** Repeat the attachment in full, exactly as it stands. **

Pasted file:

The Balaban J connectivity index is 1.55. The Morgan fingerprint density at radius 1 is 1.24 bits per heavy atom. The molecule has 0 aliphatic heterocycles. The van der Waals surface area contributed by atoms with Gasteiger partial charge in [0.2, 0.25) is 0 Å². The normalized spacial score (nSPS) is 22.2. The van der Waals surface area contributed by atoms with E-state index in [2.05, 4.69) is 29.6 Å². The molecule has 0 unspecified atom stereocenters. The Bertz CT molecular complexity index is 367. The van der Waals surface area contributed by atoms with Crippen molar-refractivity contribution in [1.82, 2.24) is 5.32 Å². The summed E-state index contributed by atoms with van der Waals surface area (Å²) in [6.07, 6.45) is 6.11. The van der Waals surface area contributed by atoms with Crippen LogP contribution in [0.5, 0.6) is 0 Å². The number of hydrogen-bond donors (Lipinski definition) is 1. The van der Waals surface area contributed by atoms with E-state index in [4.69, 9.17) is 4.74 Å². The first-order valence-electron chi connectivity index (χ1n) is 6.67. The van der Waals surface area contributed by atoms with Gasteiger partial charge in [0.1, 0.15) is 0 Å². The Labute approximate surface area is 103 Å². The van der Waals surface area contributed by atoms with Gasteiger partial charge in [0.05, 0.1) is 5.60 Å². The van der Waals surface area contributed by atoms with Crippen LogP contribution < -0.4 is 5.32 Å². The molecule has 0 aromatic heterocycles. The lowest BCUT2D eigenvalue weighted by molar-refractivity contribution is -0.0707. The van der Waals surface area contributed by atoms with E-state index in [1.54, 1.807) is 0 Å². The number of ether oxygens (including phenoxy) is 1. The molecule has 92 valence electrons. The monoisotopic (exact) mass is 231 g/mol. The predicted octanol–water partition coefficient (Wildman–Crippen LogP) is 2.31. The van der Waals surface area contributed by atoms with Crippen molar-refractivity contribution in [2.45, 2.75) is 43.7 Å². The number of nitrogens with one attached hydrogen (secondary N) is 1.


The Balaban J connectivity index is 1.55. The Morgan fingerprint density at radius 1 is 1.24 bits per heavy atom. The molecule has 0 aliphatic heterocycles. The van der Waals surface area contributed by atoms with Gasteiger partial charge in [0.2, 0.25) is 0 Å². The normalized spacial score (nSPS) is 22.2. The van der Waals surface area contributed by atoms with E-state index in [2.05, 4.69) is 29.6 Å². The molecule has 0 unspecified atom stereocenters. The Bertz CT molecular complexity index is 367. The van der Waals surface area contributed by atoms with Crippen molar-refractivity contribution in [1.82, 2.24) is 5.32 Å². The summed E-state index contributed by atoms with van der Waals surface area (Å²) in [6.07, 6.45) is 6.11. The van der Waals surface area contributed by atoms with Crippen LogP contribution in [0.5, 0.6) is 0 Å². The number of hydrogen-bond donors (Lipinski definition) is 1. The van der Waals surface area contributed by atoms with E-state index in [4.69, 9.17) is 4.74 Å². The first-order valence-electron chi connectivity index (χ1n) is 6.67. The van der Waals surface area contributed by atoms with Gasteiger partial charge in [0.1, 0.15) is 0 Å². The Labute approximate surface area is 103 Å². The van der Waals surface area contributed by atoms with Gasteiger partial charge in [0.05, 0.1) is 5.60 Å². The van der Waals surface area contributed by atoms with Crippen LogP contribution < -0.4 is 5.32 Å². The molecule has 0 aromatic heterocycles. The lowest BCUT2D eigenvalue weighted by molar-refractivity contribution is -0.0707. The van der Waals surface area contributed by atoms with E-state index in [1.54, 1.807) is 0 Å². The number of ether oxygens (including phenoxy) is 1. The molecule has 92 valence electrons. The monoisotopic (exact) mass is 231 g/mol. The predicted octanol–water partition coefficient (Wildman–Crippen LogP) is 2.31. The van der Waals surface area contributed by atoms with Crippen molar-refractivity contribution in [2.45, 2.75) is 43.7 Å². The number of nitrogens with one attached hydrogen (secondary N) is 1.